Do you ever remember the first time you heard your voice on a voice recorder? I’m sure your reaction was similar to wait that’s not me. It works the same way with seeing your golf swing for the first time. What we feel we are doing usually never matches reality. The perception of what our golf swing looks like in our mind never matches the one we see on video.

When trying to make a change in the golf swing whether it’s setup or swing mechanics, it is imperative that you take video of yourself. Time and time again I take video of students and the number one response I hear is “I didn’t know I was doing that”. That’s because the picture that we have in our mind of what our golf swing looks like is distorted. Until you can actually see with video what you are doing, the setup or swing change becomes easier.

Perception is something that can hinder a golfer’s ability to make a change in their swing. I had a student last week that was slicing the ball. I made him aware that the face of the club needed to be more closed at impact. After a few balls the pattern was still the same, out to the right. I then told the student I want you to close the face so much that you hit it into the net on the left. You can probably guess where the next ball went, perfectly straight. His perception was that the face of the club was pointing left towards the net, but in reality it was perfectly square. After he struck the ball he told me I can’t believe that went straight. I proceeded to tell him that you never know what hot is until you experience cold. Sometimes when making changes in the golf swing you have to over exaggerate the feeling of what you are trying to do to get the desired result.

Rico Riciputi, PGA


What was the hook that pulled you into the game of golf? Was it the 10-footer that you made for par or the up and down from 40 yards. No, it was the solid 5-iron that flew 150 yards and landed 5 feet from the pin. Golfers get more satisfaction from hitting a solid driver then they do from hitting a 40 yard pitch next to the hole. Have you ever been to a driving range and took an observation on the amount of golfers working on their full swing vs. their short game? Exactly, the difference is significant. If you were to take that same observation at a tour event you would see an equal amount of players in each area. This is one of the reasons why golfers are not getting better. The driver has become the measuring stick to how you are playing. I believe if you can pitch the golf ball consistently, you can lower your scores rapidly.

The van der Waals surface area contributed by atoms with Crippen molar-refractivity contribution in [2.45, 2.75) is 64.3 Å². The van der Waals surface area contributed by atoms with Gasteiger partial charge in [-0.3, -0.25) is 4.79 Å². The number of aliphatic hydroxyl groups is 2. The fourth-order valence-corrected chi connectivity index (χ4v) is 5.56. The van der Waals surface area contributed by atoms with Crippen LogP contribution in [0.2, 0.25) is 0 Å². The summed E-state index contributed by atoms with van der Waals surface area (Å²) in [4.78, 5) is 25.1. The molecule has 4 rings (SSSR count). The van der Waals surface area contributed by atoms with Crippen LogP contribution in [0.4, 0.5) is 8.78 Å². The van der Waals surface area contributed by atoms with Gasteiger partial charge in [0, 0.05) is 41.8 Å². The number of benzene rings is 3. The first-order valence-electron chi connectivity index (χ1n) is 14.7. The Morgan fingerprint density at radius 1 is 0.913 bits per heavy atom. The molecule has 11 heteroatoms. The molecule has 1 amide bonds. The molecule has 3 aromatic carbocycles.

What are the short game shots? They consist of putting, pitching, chipping and sand. The number one short game shot is putting because we are doing it on ever hole. The problem is if we don’t pitch the ball close enough to the hole, the up and down becomes more difficult. Pitching the ball is by the far the number one most difficult short game shot for golfers. It is the shot that requires higher spin greater trajectory that lands soft on the green. It becomes a problem when we hit two great shots up near the green, then we decide to play tennis with our wedge back and forth back and forth. The next time you are on the course keep track of your pitch shots. At the end of every round take a look at your pitch shots from 50 yards and in. I guarantee there is a lot of room for improvement.

The issue I find when teaching pitching is the student’s awareness of where the club should be at impact. The student is either trying to hang back and help the ball in the air with their hands and wrist, or push their hands excessively forward at impact where the leading edge tends to dig. There has to be a blend of the two. The hands will be slightly in front of the ball at impact while the torso and lower body are moving to facilitate where the club is going. This will allow for the bounce of the club to work and get the desired result. It is also imperative for hitting consistent solid wedge shots. Take the time to see your local PGA Professional to get some help.

Rico Riciputi, PGA